"We have demanded evidence of the complicity of any Pakistani group. No evidence has yet been provided," said spokesman Farhatullah Babar.
In the first wave of the attacks, two young gunmen armed with assault rifles blithely ignored more than 60 police officers patrolling the city's main train station and sprayed bullets into the crowd.
Bapu Thombre, assistant commissioner with the Mumbai railway police, said the police were armed mainly with batons or World War I-era rifles and spread out across the station.
"They are not trained to respond to major attacks," he said.
The gunmen continued their rampage outside the station. They eventually ambushed a police van, killed five officers inside — including the city's counterterrorism chief — and hijacked the vehicle as two wounded officers lay bleeding in the back seat.
"The way Mumbai police handled the situation, they were not combat ready," said Jimmy Katrak, a security consultant. "You don't need the Indian army to neutralize eight to nine people."
Constable Arun Jadhav, one of the wounded policemen, said the men laughed when they noticed the dead officers wore bulletproof vests.
With no SWAT team in this city of 18 million, authorities called in the only unit in the country trained to deal with such crises. But the National Security Guards, which largely devotes its resources to protecting top officials, is based outside of New Delhi and it took the commandos nearly 10 hours to reach the scene.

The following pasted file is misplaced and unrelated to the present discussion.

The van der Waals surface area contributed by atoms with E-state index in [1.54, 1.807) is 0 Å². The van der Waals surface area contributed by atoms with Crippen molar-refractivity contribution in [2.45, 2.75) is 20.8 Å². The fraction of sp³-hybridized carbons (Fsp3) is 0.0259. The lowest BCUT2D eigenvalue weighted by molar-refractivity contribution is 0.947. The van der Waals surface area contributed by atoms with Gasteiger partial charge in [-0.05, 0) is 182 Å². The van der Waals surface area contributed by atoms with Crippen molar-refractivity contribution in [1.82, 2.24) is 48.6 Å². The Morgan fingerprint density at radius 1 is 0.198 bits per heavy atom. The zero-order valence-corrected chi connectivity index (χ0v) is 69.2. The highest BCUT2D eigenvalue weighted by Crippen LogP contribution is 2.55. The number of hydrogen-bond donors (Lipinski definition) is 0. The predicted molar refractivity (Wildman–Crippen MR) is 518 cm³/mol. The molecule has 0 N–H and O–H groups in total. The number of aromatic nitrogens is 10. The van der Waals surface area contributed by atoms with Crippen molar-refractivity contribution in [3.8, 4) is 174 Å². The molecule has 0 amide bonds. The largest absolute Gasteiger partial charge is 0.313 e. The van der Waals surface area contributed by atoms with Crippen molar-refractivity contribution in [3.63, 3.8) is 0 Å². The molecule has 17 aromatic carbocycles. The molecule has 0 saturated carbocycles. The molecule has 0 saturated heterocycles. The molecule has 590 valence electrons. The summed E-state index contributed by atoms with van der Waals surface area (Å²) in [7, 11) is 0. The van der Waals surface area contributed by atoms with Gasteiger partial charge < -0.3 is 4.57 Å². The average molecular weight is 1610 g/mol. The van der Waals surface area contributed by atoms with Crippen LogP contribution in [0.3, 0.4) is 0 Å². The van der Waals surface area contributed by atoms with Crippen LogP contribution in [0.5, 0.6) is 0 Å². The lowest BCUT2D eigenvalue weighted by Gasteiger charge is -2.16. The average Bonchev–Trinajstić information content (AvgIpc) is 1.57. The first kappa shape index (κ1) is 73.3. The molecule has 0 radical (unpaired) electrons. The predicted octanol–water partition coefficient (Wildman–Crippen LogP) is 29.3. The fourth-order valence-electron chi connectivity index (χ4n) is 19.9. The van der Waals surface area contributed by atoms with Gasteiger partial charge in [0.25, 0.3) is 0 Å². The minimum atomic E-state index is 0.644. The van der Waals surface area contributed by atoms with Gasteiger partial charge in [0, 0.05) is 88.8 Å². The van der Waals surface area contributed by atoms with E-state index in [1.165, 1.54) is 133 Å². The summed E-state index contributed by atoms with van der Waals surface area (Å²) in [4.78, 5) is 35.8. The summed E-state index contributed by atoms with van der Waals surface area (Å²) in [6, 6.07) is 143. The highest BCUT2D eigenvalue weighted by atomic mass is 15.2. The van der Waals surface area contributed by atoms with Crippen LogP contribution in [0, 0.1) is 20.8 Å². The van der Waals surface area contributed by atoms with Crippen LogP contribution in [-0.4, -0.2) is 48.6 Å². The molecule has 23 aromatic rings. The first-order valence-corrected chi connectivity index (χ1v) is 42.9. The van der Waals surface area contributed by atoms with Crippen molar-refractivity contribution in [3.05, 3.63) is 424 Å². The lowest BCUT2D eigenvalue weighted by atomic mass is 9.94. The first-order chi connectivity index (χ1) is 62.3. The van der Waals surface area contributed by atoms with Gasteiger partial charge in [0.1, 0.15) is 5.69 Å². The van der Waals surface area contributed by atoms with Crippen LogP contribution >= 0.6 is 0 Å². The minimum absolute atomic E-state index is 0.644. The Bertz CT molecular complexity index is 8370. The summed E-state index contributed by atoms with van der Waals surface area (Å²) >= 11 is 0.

That gave the gunmen time to consolidate control over two luxury hotels and a Jewish center, said Sahni.
As the siege at dragged on, local police improperly strapped on ill-fitting bulletproof vests. Few had two-way radios to communicate.
Even the commandos lacked the proper equipment, including night vision goggles and thermal sensors that would have allowed them to locate the hostages and gunmen inside the buildings, Sahni said.
Security forces announced they had killed four gunmen and ended the siege at the mammoth Taj Mahal hotel on Thursday night, only to have fighting erupt there again the next day. Only on Saturday morning did they actually kill the last remaining gunmen.
At the Jewish center, commandos rappelled from a helicopter onto the roof and slowly descended the narrow, five-story building in a 10-hour shooting and grenade battle with the two gunmen inside.